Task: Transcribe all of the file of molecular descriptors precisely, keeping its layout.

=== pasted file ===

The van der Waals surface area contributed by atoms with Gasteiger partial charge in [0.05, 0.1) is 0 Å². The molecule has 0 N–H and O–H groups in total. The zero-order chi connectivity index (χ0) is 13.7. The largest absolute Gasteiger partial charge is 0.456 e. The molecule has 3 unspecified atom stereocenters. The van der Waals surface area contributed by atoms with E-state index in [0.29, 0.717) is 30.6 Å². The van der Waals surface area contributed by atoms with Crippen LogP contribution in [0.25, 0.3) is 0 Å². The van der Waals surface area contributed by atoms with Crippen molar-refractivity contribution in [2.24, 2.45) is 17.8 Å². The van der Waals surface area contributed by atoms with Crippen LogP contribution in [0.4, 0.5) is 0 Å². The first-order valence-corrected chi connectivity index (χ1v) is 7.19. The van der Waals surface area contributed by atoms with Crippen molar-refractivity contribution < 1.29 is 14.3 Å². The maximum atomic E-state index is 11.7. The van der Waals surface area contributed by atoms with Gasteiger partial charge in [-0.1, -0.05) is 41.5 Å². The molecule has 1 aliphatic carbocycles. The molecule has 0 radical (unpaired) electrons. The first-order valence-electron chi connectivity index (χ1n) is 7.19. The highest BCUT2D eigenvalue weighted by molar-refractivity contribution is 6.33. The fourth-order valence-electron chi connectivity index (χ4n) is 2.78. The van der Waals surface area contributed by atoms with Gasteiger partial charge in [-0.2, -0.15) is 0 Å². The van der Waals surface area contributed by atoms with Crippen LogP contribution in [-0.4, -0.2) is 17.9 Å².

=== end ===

The van der Waals surface area contributed by atoms with Gasteiger partial charge in [0.05, 0.1) is 0 Å². The molecule has 0 N–H and O–H groups in total. The zero-order chi connectivity index (χ0) is 13.7. The largest absolute Gasteiger partial charge is 0.456 e. The molecule has 3 unspecified atom stereocenters. The van der Waals surface area contributed by atoms with E-state index in [0.29, 0.717) is 30.6 Å². The van der Waals surface area contributed by atoms with Crippen LogP contribution in [0.25, 0.3) is 0 Å². The van der Waals surface area contributed by atoms with Crippen molar-refractivity contribution in [2.24, 2.45) is 17.8 Å². The van der Waals surface area contributed by atoms with Crippen LogP contribution in [0.4, 0.5) is 0 Å². The first-order valence-corrected chi connectivity index (χ1v) is 7.19. The van der Waals surface area contributed by atoms with Crippen molar-refractivity contribution < 1.29 is 14.3 Å². The maximum atomic E-state index is 11.7. The van der Waals surface area contributed by atoms with Gasteiger partial charge in [-0.1, -0.05) is 41.5 Å². The molecule has 1 aliphatic carbocycles. The molecule has 0 radical (unpaired) electrons. The first-order valence-electron chi connectivity index (χ1n) is 7.19. The highest BCUT2D eigenvalue weighted by molar-refractivity contribution is 6.33. The fourth-order valence-electron chi connectivity index (χ4n) is 2.78. The van der Waals surface area contributed by atoms with Gasteiger partial charge in [-0.2, -0.15) is 0 Å². The van der Waals surface area contributed by atoms with Crippen LogP contribution in [-0.4, -0.2) is 17.9 Å².